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unidirectionality (yōōˈ·nē·d·rekˈ·sh·naˑ·li·tē),

n the notion that reality is contained within an immutable, linear time-space continuum, in which past precedes present, which in turn precedes future.
References in periodicals archive ?
Overall, we can assume unidirectionality from Instrument to Cause.
Assimilation, monolingualism, unidirectionality, and stereotyping.
Thus, deactivation occurs simultaneously with activation, the latter with reactivation, which compromises the principle of unidirectionality.
The social goal of fans is indeed super, or beyond, the natural, because at their core fan-celebrity relations are characterized by unidirectionality.
However, much recent research has been concerned with challenging this orthodoxy, both by claiming the existence of extensive counterexamples to unidirectionality (Janda 2001), and by claiming that grammaticalization itself is not a unified or explanatory process, but rather a frequent constellation of independent processes (Campbell 2001; Newmeyer 2001).
Although it is characteristic of the world's languages that the meaning of the future develops on the basis of agent-oriented modality and not the other way round (Heine, Kuteva 2002 : 218), the emergence of modal use on the basis of the meaning of future would not contradict the unidirectionality of grammaticalization.
For T topologies (2), unidirectionality and symmetry are crucial, and sometimes the T legs are designed with twice the impedance of the base, minimizing impedance discontinuities.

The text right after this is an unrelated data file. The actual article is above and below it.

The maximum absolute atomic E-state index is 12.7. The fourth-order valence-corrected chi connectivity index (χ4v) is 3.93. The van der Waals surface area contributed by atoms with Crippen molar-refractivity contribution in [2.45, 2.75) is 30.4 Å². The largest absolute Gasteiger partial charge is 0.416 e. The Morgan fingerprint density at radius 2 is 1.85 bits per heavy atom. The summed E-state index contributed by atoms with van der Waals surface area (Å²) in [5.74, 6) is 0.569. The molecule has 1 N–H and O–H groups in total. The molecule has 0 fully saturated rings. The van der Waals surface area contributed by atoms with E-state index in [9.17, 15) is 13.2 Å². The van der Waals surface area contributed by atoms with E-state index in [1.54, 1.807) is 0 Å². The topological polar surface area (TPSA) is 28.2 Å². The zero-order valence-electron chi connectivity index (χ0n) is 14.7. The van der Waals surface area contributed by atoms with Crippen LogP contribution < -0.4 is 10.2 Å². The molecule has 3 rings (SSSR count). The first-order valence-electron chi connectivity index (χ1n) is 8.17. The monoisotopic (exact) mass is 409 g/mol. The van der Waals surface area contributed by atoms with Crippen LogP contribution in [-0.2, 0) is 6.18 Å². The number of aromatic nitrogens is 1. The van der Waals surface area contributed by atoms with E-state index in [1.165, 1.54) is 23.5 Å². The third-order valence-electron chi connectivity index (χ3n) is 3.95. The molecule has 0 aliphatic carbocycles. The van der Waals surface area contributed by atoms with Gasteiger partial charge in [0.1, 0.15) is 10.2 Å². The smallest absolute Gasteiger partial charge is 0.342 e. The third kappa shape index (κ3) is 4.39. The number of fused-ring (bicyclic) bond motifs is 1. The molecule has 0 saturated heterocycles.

The Candelaio is filled with two common tropes that emphasize the unidirectionality of the characters' thinking: brachylogia and systrophe.
To ensure the appearance of coherence and unidirectionality, McGill has made a number of wise choices: it has given its new programme a generic formal name--"the McGill Programme"'--, unencumbered by descriptors such as "transsystemic", "integrated", or "polyjural"; it has conceptualized its curriculum at a very high level of abstraction--"a way of being alive", according to one faculty member; (6) it has embraced intellectual heterodoxy as its orthodoxy; and it has accepted that while encounters with mixite in individual courses is preferable, there is room for system-specific courses so long as they form part of an overall student experience that is polyjural.
Although one might lament the unidirectionality of her understanding of the relation between medicine and literature (her subtitle is The Influence of Medicine on American Literature), her study does explore the idea of a discourse that was not entirely dominated by scientific thinking.